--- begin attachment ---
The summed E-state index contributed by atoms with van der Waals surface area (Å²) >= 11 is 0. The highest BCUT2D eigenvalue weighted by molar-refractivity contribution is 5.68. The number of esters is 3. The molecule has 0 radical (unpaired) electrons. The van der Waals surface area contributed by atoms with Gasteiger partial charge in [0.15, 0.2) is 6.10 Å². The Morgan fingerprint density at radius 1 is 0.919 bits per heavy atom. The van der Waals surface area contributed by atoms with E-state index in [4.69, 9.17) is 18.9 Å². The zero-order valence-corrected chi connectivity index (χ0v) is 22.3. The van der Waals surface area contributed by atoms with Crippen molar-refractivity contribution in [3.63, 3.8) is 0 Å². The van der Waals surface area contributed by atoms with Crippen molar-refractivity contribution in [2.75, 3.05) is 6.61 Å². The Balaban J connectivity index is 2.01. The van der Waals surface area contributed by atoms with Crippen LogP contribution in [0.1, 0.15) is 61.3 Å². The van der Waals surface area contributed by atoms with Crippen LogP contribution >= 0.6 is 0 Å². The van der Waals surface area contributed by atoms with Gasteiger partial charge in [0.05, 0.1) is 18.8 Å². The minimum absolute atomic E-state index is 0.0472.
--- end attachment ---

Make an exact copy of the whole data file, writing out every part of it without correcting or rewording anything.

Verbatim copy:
The summed E-state index contributed by atoms with van der Waals surface area (Å²) >= 11 is 0. The highest BCUT2D eigenvalue weighted by molar-refractivity contribution is 5.68. The number of esters is 3. The molecule has 0 radical (unpaired) electrons. The van der Waals surface area contributed by atoms with Gasteiger partial charge in [0.15, 0.2) is 6.10 Å². The Morgan fingerprint density at radius 1 is 0.919 bits per heavy atom. The van der Waals surface area contributed by atoms with E-state index in [4.69, 9.17) is 18.9 Å². The zero-order valence-corrected chi connectivity index (χ0v) is 22.3. The van der Waals surface area contributed by atoms with Crippen molar-refractivity contribution in [3.63, 3.8) is 0 Å². The van der Waals surface area contributed by atoms with Crippen molar-refractivity contribution in [2.75, 3.05) is 6.61 Å². The Balaban J connectivity index is 2.01. The van der Waals surface area contributed by atoms with Crippen LogP contribution in [0.1, 0.15) is 61.3 Å². The van der Waals surface area contributed by atoms with Crippen LogP contribution >= 0.6 is 0 Å². The van der Waals surface area contributed by atoms with Gasteiger partial charge in [0.05, 0.1) is 18.8 Å². The minimum absolute atomic E-state index is 0.0472.